|The badlands make for good biking (Anne Sherwood)|
We wriggle into our long johns and resolve to press on. It takes two and a half hours to cover the ten miles to Saco. The sage bushes are bent nearly horizontal, tips pointed toward us. It's an idiots-only biking day. Yet, perversely, we enjoy the challenge. Our legs feel strong. So we grind on, happy in our misery, through unflagging rain and ferocious winds, seventy-one miles to Nashua, just outside the Fort Peck Indian Reservation. In Vick's Bar we eat three hot-roast-beef sandwiches apiece and get fleeced at pool by a pair of senior citizens. We are repeatedly warned about the dangers of venturing onto a reservation. "If you must go that way head through quick as possible they get drunk every night and it's not safe after dark," one bar patron, himself inebriated, tells us. "Don't even think of staying the night."
That is precisely what we intend to do. We cycle almost the whole way across the reservation without incident in fact, the drivers here hail us with the heartiest waves of the trip and decide to camp in the village of Brockton. We wander through the collection of prefab homes and discover a small town park tucked behind the high school. Though it smells vaguely of sewage, we decide to set camp. Almost immediately, a half-dozen children materialize and pepper us with questions, curiously inspecting our bikes, our tent, and the contents of our panniers. We have nice stuff, they tell us. Then they say the town bullies will surely come during the night and steal it all.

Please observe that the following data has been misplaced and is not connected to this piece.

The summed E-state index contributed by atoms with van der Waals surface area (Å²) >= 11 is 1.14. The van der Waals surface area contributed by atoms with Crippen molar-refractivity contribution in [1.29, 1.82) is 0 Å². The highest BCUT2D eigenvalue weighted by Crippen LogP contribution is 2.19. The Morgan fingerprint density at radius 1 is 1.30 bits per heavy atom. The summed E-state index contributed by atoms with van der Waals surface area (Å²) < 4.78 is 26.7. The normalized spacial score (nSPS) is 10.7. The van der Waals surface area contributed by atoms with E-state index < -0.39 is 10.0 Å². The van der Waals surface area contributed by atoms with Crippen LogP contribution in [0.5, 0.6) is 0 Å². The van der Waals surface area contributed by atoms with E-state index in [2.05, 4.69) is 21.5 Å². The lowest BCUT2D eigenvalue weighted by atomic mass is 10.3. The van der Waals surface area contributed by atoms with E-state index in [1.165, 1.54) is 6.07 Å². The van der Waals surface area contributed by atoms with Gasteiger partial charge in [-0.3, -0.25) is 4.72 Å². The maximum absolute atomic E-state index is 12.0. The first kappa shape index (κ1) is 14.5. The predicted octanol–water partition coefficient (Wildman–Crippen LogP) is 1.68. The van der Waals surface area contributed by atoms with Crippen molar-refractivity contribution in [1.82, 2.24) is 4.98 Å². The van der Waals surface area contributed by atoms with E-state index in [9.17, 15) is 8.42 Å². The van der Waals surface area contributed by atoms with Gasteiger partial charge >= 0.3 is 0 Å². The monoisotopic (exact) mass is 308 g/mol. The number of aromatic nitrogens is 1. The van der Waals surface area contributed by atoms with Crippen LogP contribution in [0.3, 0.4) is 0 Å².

This makes us nervous. We bring our bicycles and all our valuables with us to the B&H Quick Stop, a combination video-rental store, laundromat, and broasted chicken outlet. Brockton's other retail establishment, Hey Johns Bar, which is owned by the only Caucasian couple in town, is completely empty so much for the rampant drinking. We order chicken, and as we're eating a woman comes over to us. She tells us we might be happier sleeping in a place that's a little quieter and says if we'd like to move our tent to her backyard she wouldn't mind at all. We graciously accept her offer. She shows us where she lives, and we haul our tent to an exquisitely manicured lawn enclosed by a stand of protective spruce. We walk back to B&H to retrieve our bikes, and when we return we find two thick wool blankets stashed in the tent's vestibule. Our final night is the warmest and coziest of the trip.
The last forty-seven miles, appropriately I suppose, are some of the hardest. It's as if Montana doesn't want to let us go from the heavens come endless volleys of hail and wind and snow. Loosely attached roadside reflectors clang against their posts like discordant chimes. We battle the elements through a stretch of badlands, where the burlap-colored cliffs have eroded into whimsical sculptures that resemble dollops of whipped cream.
And then we climb a long, gradual hill and see what we'd been biking toward for a dozen days: the large green and yellow sign demarcating the North Dakota state line. After 750 miles of cycling, after millions of pedal rotations, after absorbing an infinite array of sensory stimulants, we aren't sure whether to celebrate or lament. Neither feels appropriate the end is merely a lonely street sign. Getting there, as always, was all the fun.
Details mentioned in this article were accurate at the time of publication